On Thursday, Governor Rick Snyder signed an emergency manager bill into law, giving the power of oversight and financial efficiency back to Michigan localities.
"These new laws recognize the vital importance of financially stable, economically vibrant communities to Michigan's future. They also respect the needs of citizens and taxpayers by delivering greater oversight and efficiency. Our reinvention of government is delivering meaningful reforms that will keep Michigan on the path to prosperity."
The prior 2011 emergency manager law had numerous shortcomings. It prevented elected officials, such as mayors and city council members, from making any kind of spending decisions. According to House Speaker Jase Bolger (R-Marshall) the new law will give local governments in financial emergencies more options than the current system allows.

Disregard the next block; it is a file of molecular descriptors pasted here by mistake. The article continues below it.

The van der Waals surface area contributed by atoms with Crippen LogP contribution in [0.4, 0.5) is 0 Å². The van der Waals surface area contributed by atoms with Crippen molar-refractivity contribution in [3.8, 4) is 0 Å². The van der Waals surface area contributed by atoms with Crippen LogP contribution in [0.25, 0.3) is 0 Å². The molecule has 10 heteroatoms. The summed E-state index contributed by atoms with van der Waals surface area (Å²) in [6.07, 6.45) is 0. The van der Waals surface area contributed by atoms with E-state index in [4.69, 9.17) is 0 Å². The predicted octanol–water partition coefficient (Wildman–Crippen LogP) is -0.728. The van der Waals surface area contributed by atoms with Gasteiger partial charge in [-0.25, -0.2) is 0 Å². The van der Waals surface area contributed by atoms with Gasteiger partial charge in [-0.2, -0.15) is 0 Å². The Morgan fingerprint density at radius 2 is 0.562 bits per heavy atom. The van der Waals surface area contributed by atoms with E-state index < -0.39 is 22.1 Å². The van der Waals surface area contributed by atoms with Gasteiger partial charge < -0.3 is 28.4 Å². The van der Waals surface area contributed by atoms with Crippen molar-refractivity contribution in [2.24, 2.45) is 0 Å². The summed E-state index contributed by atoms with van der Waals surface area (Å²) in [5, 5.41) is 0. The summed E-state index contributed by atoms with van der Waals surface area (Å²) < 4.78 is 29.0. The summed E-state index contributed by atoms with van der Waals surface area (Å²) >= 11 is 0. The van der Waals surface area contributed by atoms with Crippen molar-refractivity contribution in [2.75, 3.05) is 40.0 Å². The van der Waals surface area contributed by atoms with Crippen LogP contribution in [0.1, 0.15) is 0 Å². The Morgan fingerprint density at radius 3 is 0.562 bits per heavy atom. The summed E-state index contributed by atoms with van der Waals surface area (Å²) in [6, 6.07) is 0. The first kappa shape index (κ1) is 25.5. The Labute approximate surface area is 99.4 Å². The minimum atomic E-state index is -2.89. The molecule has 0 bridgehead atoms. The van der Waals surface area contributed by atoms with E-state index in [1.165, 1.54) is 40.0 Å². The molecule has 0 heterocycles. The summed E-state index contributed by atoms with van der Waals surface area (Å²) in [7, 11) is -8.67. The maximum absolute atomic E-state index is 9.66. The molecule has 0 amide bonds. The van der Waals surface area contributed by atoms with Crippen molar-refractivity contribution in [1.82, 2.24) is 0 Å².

"We listened to the voters and we wanted to make sure that the local communities were more empowered," Bolger said in an interview with The Detroit News. "You can eliminate the emergency financial situation. … You can't pretend that's not there."
After the voters repealed the 2011 law this past November, the state reverted back to a 1990 version of the law which was ineffective in dealing with budget deficits.
The Detroit News reports:
Under the new law, the state could review the finances of a city or school district if the entity defaults on debt payments, has a six-month-old overdue bill of at least $10,000, fails to make payroll for a week or if requested by the governing body or chief administrative officer.
Emergency managers would have the ability to reject, modify or terminate labor union agreements — sweeping authority granted under the repealed 2011 law. Collective bargaining could be suspended for up to five years.